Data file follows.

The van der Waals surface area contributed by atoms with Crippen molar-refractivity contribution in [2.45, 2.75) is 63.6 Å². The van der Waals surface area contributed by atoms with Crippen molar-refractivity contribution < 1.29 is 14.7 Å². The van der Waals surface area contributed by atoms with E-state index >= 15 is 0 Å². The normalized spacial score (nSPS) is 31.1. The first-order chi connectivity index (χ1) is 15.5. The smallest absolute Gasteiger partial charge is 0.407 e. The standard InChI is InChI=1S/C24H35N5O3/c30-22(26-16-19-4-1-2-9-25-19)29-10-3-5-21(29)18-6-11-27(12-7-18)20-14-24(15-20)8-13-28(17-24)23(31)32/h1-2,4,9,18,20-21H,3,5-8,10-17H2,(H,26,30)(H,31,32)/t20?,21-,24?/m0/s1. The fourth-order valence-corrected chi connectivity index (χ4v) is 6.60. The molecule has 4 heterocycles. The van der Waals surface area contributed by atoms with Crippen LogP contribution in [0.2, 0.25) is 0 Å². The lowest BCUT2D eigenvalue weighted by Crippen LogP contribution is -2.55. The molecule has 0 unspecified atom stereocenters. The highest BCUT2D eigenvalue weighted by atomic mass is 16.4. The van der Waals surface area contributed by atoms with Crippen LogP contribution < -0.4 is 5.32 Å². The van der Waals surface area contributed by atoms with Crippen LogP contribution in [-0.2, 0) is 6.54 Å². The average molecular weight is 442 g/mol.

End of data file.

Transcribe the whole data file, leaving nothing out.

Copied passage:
The van der Waals surface area contributed by atoms with Crippen molar-refractivity contribution in [2.45, 2.75) is 63.6 Å². The van der Waals surface area contributed by atoms with Crippen molar-refractivity contribution < 1.29 is 14.7 Å². The van der Waals surface area contributed by atoms with E-state index >= 15 is 0 Å². The normalized spacial score (nSPS) is 31.1. The first-order chi connectivity index (χ1) is 15.5. The smallest absolute Gasteiger partial charge is 0.407 e. The standard InChI is InChI=1S/C24H35N5O3/c30-22(26-16-19-4-1-2-9-25-19)29-10-3-5-21(29)18-6-11-27(12-7-18)20-14-24(15-20)8-13-28(17-24)23(31)32/h1-2,4,9,18,20-21H,3,5-8,10-17H2,(H,26,30)(H,31,32)/t20?,21-,24?/m0/s1. The fourth-order valence-corrected chi connectivity index (χ4v) is 6.60. The molecule has 4 heterocycles. The van der Waals surface area contributed by atoms with Crippen LogP contribution in [0.2, 0.25) is 0 Å². The lowest BCUT2D eigenvalue weighted by Crippen LogP contribution is -2.55. The molecule has 0 unspecified atom stereocenters. The highest BCUT2D eigenvalue weighted by atomic mass is 16.4. The van der Waals surface area contributed by atoms with Crippen LogP contribution < -0.4 is 5.32 Å². The van der Waals surface area contributed by atoms with Crippen LogP contribution in [-0.2, 0) is 6.54 Å². The average molecular weight is 442 g/mol.